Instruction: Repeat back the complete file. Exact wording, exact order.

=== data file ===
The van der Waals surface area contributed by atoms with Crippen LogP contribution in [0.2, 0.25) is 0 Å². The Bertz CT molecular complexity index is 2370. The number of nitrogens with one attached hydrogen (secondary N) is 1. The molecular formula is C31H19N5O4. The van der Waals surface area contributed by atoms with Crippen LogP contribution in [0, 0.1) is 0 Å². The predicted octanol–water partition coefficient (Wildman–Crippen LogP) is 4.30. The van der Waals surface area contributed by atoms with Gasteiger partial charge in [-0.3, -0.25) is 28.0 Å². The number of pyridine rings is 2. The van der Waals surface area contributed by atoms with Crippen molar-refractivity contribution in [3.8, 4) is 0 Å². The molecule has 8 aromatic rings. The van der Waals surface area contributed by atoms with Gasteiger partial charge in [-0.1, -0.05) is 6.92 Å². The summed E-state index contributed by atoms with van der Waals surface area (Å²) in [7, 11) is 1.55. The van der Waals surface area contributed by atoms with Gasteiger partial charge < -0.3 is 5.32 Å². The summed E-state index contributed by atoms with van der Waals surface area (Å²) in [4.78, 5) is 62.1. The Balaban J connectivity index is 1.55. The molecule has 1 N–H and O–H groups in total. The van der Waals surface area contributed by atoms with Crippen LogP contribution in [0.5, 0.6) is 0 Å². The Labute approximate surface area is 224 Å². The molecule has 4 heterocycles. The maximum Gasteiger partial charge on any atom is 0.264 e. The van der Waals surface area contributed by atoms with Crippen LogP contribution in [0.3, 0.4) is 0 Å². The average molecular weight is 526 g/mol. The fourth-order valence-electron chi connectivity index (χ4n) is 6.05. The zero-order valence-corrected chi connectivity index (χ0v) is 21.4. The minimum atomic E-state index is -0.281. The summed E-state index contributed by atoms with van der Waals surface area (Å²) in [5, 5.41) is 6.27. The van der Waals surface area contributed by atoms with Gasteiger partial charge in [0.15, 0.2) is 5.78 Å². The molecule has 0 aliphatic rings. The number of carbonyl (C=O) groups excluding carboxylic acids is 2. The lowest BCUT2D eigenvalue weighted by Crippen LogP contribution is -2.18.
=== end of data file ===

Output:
The van der Waals surface area contributed by atoms with Crippen LogP contribution in [0.2, 0.25) is 0 Å². The Bertz CT molecular complexity index is 2370. The number of nitrogens with one attached hydrogen (secondary N) is 1. The molecular formula is C31H19N5O4. The van der Waals surface area contributed by atoms with Crippen LogP contribution in [0, 0.1) is 0 Å². The predicted octanol–water partition coefficient (Wildman–Crippen LogP) is 4.30. The van der Waals surface area contributed by atoms with Gasteiger partial charge in [-0.3, -0.25) is 28.0 Å². The number of pyridine rings is 2. The van der Waals surface area contributed by atoms with Crippen molar-refractivity contribution in [3.8, 4) is 0 Å². The molecule has 8 aromatic rings. The van der Waals surface area contributed by atoms with Gasteiger partial charge in [-0.1, -0.05) is 6.92 Å². The summed E-state index contributed by atoms with van der Waals surface area (Å²) in [7, 11) is 1.55. The van der Waals surface area contributed by atoms with Gasteiger partial charge < -0.3 is 5.32 Å². The summed E-state index contributed by atoms with van der Waals surface area (Å²) in [4.78, 5) is 62.1. The Balaban J connectivity index is 1.55. The molecule has 1 N–H and O–H groups in total. The van der Waals surface area contributed by atoms with Crippen LogP contribution in [0.5, 0.6) is 0 Å². The Labute approximate surface area is 224 Å². The molecule has 4 heterocycles. The maximum Gasteiger partial charge on any atom is 0.264 e. The van der Waals surface area contributed by atoms with Crippen LogP contribution in [0.3, 0.4) is 0 Å². The average molecular weight is 526 g/mol. The fourth-order valence-electron chi connectivity index (χ4n) is 6.05. The zero-order valence-corrected chi connectivity index (χ0v) is 21.4. The minimum atomic E-state index is -0.281. The summed E-state index contributed by atoms with van der Waals surface area (Å²) in [5, 5.41) is 6.27. The van der Waals surface area contributed by atoms with Gasteiger partial charge in [0.15, 0.2) is 5.78 Å². The molecule has 0 aliphatic rings. The number of carbonyl (C=O) groups excluding carboxylic acids is 2. The lowest BCUT2D eigenvalue weighted by Crippen LogP contribution is -2.18.